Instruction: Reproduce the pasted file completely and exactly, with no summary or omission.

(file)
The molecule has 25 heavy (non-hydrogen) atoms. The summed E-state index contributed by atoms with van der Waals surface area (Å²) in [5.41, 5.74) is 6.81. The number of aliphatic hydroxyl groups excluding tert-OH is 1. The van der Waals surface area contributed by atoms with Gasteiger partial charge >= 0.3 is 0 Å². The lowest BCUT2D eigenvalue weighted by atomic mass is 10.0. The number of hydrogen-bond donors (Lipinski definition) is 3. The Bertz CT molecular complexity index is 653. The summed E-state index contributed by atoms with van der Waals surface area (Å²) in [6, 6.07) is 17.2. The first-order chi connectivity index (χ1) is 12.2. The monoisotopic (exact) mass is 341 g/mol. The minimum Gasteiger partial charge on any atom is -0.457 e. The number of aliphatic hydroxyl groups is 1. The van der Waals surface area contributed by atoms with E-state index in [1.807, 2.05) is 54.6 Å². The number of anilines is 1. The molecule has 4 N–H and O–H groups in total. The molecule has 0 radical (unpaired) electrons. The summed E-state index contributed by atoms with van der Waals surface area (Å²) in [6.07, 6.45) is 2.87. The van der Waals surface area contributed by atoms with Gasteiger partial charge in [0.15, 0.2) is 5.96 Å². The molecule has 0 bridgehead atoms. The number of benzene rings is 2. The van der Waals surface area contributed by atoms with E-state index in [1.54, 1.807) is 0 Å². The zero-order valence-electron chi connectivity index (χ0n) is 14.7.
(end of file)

The molecule has 25 heavy (non-hydrogen) atoms. The summed E-state index contributed by atoms with van der Waals surface area (Å²) in [5.41, 5.74) is 6.81. The number of aliphatic hydroxyl groups excluding tert-OH is 1. The van der Waals surface area contributed by atoms with Gasteiger partial charge >= 0.3 is 0 Å². The lowest BCUT2D eigenvalue weighted by atomic mass is 10.0. The number of hydrogen-bond donors (Lipinski definition) is 3. The Bertz CT molecular complexity index is 653. The summed E-state index contributed by atoms with van der Waals surface area (Å²) in [6, 6.07) is 17.2. The first-order chi connectivity index (χ1) is 12.2. The monoisotopic (exact) mass is 341 g/mol. The minimum Gasteiger partial charge on any atom is -0.457 e. The number of aliphatic hydroxyl groups is 1. The van der Waals surface area contributed by atoms with E-state index in [1.807, 2.05) is 54.6 Å². The number of anilines is 1. The molecule has 4 N–H and O–H groups in total. The molecule has 0 radical (unpaired) electrons. The summed E-state index contributed by atoms with van der Waals surface area (Å²) in [6.07, 6.45) is 2.87. The van der Waals surface area contributed by atoms with Gasteiger partial charge in [0.15, 0.2) is 5.96 Å². The molecule has 0 bridgehead atoms. The number of benzene rings is 2. The van der Waals surface area contributed by atoms with E-state index in [1.54, 1.807) is 0 Å². The zero-order valence-electron chi connectivity index (χ0n) is 14.7.